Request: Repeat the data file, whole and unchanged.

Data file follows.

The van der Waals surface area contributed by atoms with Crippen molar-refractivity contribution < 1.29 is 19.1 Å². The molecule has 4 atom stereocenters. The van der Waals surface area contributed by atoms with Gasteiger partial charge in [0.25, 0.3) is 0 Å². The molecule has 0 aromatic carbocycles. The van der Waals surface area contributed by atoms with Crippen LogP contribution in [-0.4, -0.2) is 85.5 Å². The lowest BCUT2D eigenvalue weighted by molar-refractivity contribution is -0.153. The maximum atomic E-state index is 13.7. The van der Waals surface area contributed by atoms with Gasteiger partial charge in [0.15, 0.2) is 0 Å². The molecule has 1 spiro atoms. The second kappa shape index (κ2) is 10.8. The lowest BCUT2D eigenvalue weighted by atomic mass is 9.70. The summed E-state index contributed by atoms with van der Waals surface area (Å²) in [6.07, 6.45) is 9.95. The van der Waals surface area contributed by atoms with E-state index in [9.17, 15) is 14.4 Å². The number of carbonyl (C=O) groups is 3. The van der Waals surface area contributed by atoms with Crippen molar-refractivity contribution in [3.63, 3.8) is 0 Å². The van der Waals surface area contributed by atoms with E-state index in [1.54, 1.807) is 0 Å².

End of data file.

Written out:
The van der Waals surface area contributed by atoms with Crippen molar-refractivity contribution < 1.29 is 19.1 Å². The molecule has 4 atom stereocenters. The van der Waals surface area contributed by atoms with Gasteiger partial charge in [0.25, 0.3) is 0 Å². The molecule has 0 aromatic carbocycles. The van der Waals surface area contributed by atoms with Crippen LogP contribution in [-0.4, -0.2) is 85.5 Å². The lowest BCUT2D eigenvalue weighted by molar-refractivity contribution is -0.153. The maximum atomic E-state index is 13.7. The van der Waals surface area contributed by atoms with Gasteiger partial charge in [0.15, 0.2) is 0 Å². The molecule has 1 spiro atoms. The second kappa shape index (κ2) is 10.8. The lowest BCUT2D eigenvalue weighted by atomic mass is 9.70. The summed E-state index contributed by atoms with van der Waals surface area (Å²) in [6.07, 6.45) is 9.95. The van der Waals surface area contributed by atoms with E-state index in [9.17, 15) is 14.4 Å². The number of carbonyl (C=O) groups is 3. The van der Waals surface area contributed by atoms with Crippen molar-refractivity contribution in [3.63, 3.8) is 0 Å². The van der Waals surface area contributed by atoms with E-state index in [1.54, 1.807) is 0 Å².